The photograph above was my favourite one from the selection that I captured. The shooting distance of 18.4 metres was far enough away from the raptor to flatten out my shooting angle and make it appear that I was at about eye level with the perched raptor. This creates a more visually pleasing image.

OM-D E-M1X + M.Zuiko 100-400 mm f/5-6.3 IS with M.Zuiko MC-14 teleconverter @ 235 mm, efov 470 mm, f/8.8, 1/1600, ISO-800, Bird Detection AI, full frame capture, subject distance 18.4 metres

While I seldom make spot adjustments with my photographs, in this case you’ll see that I removed a distracting twig from the left hand side. This cleans up the photograph and creates a strong ‘V’ shape to frame the perched raptor.

OM-D E-M1X + M.Zuiko 100-400 mm f/5-6.3 IS with M.Zuiko MC-14 teleconverter @ 235 mm, efov 470 mm, f/8.8, 1/1600, ISO-800, Bird Detection AI, full frame capture, subject distance 18.7 metres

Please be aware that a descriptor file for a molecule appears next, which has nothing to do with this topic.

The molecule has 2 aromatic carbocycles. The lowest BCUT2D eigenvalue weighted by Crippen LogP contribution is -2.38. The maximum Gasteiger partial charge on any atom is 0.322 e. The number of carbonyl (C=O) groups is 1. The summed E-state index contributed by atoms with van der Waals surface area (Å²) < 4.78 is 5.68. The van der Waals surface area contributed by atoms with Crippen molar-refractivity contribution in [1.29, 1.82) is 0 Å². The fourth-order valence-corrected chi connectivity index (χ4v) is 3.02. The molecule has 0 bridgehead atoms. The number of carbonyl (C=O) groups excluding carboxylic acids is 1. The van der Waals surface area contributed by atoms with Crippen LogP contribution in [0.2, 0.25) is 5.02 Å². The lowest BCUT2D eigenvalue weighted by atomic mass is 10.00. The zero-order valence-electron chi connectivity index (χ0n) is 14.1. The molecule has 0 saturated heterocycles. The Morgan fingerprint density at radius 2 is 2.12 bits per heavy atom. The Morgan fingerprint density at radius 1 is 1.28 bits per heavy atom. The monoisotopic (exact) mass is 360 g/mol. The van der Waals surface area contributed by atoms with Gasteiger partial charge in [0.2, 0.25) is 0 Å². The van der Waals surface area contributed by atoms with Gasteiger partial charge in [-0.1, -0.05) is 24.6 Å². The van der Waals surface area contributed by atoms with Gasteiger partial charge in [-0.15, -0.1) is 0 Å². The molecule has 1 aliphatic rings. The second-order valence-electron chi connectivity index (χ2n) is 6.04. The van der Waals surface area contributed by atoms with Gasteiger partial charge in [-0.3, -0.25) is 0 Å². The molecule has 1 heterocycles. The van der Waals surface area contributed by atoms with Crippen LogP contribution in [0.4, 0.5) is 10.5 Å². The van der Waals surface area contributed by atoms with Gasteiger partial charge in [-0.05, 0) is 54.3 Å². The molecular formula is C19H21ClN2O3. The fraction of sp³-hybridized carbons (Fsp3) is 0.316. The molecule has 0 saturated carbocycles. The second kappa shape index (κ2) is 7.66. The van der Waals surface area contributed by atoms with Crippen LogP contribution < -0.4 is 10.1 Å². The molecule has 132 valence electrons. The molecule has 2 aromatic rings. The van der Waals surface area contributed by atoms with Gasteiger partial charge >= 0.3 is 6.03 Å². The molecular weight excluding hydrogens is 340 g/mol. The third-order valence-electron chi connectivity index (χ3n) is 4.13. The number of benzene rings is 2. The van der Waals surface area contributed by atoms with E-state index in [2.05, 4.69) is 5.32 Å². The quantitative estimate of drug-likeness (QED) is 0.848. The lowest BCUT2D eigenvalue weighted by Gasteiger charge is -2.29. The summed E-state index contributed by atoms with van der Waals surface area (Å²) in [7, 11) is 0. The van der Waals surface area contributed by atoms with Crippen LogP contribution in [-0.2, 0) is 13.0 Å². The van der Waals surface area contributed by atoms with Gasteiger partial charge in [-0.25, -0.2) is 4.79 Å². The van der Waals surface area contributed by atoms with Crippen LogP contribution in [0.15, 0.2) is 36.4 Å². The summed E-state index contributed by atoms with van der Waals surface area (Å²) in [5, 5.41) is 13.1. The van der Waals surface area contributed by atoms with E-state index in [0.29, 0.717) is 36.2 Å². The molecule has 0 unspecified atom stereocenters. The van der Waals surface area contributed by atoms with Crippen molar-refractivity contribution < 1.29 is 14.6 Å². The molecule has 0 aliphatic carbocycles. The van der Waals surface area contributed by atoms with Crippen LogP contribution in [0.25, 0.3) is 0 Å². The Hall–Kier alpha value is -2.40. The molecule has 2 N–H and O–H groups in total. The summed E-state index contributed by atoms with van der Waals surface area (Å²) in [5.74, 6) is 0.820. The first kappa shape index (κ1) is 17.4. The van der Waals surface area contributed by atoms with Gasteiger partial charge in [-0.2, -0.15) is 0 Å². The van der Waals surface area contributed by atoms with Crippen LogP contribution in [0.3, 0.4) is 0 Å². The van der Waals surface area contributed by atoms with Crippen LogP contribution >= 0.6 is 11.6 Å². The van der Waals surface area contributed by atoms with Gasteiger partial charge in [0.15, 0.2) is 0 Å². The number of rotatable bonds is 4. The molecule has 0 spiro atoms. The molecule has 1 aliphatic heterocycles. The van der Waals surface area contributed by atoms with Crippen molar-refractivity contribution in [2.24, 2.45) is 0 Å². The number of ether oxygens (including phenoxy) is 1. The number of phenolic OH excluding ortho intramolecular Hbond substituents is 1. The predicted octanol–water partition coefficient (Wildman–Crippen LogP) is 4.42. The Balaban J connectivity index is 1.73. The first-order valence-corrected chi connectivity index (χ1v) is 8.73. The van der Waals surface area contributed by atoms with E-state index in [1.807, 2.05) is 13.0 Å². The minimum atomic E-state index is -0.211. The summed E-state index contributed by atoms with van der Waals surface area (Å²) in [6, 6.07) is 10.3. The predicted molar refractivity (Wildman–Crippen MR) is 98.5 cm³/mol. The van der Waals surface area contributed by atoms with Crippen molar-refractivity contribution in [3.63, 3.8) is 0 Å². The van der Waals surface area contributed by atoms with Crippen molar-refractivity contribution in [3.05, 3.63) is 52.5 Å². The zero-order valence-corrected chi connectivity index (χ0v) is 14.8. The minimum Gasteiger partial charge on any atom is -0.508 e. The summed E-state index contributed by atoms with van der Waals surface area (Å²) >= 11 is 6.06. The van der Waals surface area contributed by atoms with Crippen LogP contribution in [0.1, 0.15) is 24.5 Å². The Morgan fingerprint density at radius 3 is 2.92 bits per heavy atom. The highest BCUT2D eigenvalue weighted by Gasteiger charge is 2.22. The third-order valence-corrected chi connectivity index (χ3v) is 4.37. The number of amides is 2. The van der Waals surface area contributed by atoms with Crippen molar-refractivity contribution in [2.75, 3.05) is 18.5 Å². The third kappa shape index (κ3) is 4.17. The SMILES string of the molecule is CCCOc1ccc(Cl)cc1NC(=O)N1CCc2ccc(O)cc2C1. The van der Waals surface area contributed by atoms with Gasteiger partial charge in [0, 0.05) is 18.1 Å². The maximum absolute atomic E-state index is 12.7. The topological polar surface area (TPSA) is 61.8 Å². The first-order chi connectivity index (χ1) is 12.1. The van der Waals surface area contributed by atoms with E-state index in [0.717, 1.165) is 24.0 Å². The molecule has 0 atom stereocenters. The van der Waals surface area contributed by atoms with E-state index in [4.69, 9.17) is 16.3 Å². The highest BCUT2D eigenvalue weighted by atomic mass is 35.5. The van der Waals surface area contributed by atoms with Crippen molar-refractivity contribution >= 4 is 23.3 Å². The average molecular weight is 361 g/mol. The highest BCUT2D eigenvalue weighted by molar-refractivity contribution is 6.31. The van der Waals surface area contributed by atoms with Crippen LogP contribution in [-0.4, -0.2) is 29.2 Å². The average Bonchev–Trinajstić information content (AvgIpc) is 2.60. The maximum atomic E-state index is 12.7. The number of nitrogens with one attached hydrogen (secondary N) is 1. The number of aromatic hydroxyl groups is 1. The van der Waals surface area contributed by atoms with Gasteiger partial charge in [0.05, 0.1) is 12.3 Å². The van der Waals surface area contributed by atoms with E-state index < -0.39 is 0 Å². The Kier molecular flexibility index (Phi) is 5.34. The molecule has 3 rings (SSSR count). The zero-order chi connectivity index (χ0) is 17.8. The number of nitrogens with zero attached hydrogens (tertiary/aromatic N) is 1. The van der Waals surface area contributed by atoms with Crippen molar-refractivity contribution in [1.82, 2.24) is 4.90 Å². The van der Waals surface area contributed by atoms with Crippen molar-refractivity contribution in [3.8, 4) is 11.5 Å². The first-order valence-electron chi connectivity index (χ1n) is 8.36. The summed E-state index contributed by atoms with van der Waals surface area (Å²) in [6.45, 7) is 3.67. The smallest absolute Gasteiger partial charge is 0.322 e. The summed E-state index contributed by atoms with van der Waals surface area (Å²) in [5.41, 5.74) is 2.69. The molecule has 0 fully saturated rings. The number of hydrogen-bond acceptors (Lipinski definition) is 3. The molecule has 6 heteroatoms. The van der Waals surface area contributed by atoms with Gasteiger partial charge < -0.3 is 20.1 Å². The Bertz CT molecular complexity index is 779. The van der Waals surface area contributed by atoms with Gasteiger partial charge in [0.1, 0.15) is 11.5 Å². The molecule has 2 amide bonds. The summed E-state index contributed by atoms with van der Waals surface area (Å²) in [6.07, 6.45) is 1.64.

If time permits it is always a good idea to try different composition approaches including shooting vertical compositions. The raptor was perched long enough for a bit of experimentation. All of the photographs in this article were captured within a 2 minute time frame. Having this much time to work with one subject bird is often a luxury!

Technical Note

Photographs were captured hand-held using camera gear as noted in the EXIF data. Images were produced from RAW files using my standard process. All images are displayed as full frame captures without any cropping.

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6 thoughts on “Photographing a Perched Raptor”

  1. Great images! It would be great to sometimes see bird photos taken from further away. When I get the chance (here in southern Sweden) to photograph a raptor, we are talking about a subject distance of up to 50 meters. I typically use E-M1x with 300/4 + MC-14.